We may use such an expression sometimes when we are in inferior position to someone in authority. This kind of forgiveness is not morally an issue, it is a response to someone in a polite manner. We have expressions like “forgive me for asking this questions,” or Please excuse me for bringing this up.” We are trying to be polite without insulting.

The second kind of forgiveness is related to human relations and is seen in the story of Jacob and Esau. Jacob deceived his father and stole Esau’s birthright among other things. He fled from the family and went to his relatives where he could hide out for a while. After a long time he returned to his family in Canaan. He was now wealthy and had a large family. But he still has to face Esau. When he learned that Esau was coming to meet him with 400 men panic set in. He divided up his animals in two groups so that perhaps one of them would survive. Out of the animals he took “two hundred she-goats and twenty he-goats, two hundred ewes and twenty rams, thirty milch camels and their colts, forty cows and ten bulls, twenty she-asses and ten he-asses.” and sent them ahead for Esau for Jacob was thinking Jacob was thinking, "I will win him over with the gifts, and when I meet him, perhaps he will forgive me." (Genesis 32:14-15)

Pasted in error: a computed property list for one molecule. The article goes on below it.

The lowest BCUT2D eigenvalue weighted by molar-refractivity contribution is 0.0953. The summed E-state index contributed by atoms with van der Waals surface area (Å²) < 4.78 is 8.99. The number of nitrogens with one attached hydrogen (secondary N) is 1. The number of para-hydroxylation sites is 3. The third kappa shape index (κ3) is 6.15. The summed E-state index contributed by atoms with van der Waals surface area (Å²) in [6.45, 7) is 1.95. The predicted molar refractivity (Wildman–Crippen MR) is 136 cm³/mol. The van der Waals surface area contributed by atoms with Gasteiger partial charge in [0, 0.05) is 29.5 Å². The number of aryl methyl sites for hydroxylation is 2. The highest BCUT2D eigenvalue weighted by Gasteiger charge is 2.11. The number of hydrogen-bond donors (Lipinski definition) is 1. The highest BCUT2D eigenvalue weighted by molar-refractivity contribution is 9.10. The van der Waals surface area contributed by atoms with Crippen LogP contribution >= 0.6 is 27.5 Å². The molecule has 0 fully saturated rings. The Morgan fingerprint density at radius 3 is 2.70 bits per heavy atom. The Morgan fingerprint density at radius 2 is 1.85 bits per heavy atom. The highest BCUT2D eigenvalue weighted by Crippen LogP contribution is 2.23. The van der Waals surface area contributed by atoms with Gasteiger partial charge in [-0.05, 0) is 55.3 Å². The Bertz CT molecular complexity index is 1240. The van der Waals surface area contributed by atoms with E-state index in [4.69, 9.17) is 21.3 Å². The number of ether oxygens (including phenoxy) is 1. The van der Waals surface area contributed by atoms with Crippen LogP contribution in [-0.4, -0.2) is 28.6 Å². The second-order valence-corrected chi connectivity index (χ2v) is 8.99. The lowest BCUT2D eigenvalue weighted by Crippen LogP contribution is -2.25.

This kind of action is common. Maybe we can buy forgiveness from someone we have offended. It is also common among people thinking that God can be bought off. We may imagine that God will forgive me because I have been so good in relating to people, giving alms, saying prayers, and many other things people do in hopes of buying off God. It does not work with God. In the case of Esau, he took all of the stuff offered, but these two brothers were never really reconciled.